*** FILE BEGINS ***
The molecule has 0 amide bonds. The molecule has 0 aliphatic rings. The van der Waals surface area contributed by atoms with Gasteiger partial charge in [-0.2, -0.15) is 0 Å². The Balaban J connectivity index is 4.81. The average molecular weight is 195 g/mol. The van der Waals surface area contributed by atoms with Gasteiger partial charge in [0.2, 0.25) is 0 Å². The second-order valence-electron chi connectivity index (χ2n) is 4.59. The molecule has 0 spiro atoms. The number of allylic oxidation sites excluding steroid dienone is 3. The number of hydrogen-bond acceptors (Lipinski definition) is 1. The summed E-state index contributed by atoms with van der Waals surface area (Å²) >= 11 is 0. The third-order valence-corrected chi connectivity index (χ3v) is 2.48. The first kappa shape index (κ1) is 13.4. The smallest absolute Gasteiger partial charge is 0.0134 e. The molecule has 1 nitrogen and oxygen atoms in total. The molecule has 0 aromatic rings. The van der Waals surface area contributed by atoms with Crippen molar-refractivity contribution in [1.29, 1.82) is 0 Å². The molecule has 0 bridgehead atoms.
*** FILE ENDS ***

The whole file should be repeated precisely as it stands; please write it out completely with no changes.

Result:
The molecule has 0 amide bonds. The molecule has 0 aliphatic rings. The van der Waals surface area contributed by atoms with Gasteiger partial charge in [-0.2, -0.15) is 0 Å². The Balaban J connectivity index is 4.81. The average molecular weight is 195 g/mol. The van der Waals surface area contributed by atoms with Gasteiger partial charge in [0.2, 0.25) is 0 Å². The second-order valence-electron chi connectivity index (χ2n) is 4.59. The molecule has 0 spiro atoms. The number of allylic oxidation sites excluding steroid dienone is 3. The number of hydrogen-bond acceptors (Lipinski definition) is 1. The summed E-state index contributed by atoms with van der Waals surface area (Å²) >= 11 is 0. The third-order valence-corrected chi connectivity index (χ3v) is 2.48. The first kappa shape index (κ1) is 13.4. The smallest absolute Gasteiger partial charge is 0.0134 e. The molecule has 1 nitrogen and oxygen atoms in total. The molecule has 0 aromatic rings. The van der Waals surface area contributed by atoms with Crippen molar-refractivity contribution in [1.29, 1.82) is 0 Å². The molecule has 0 bridgehead atoms.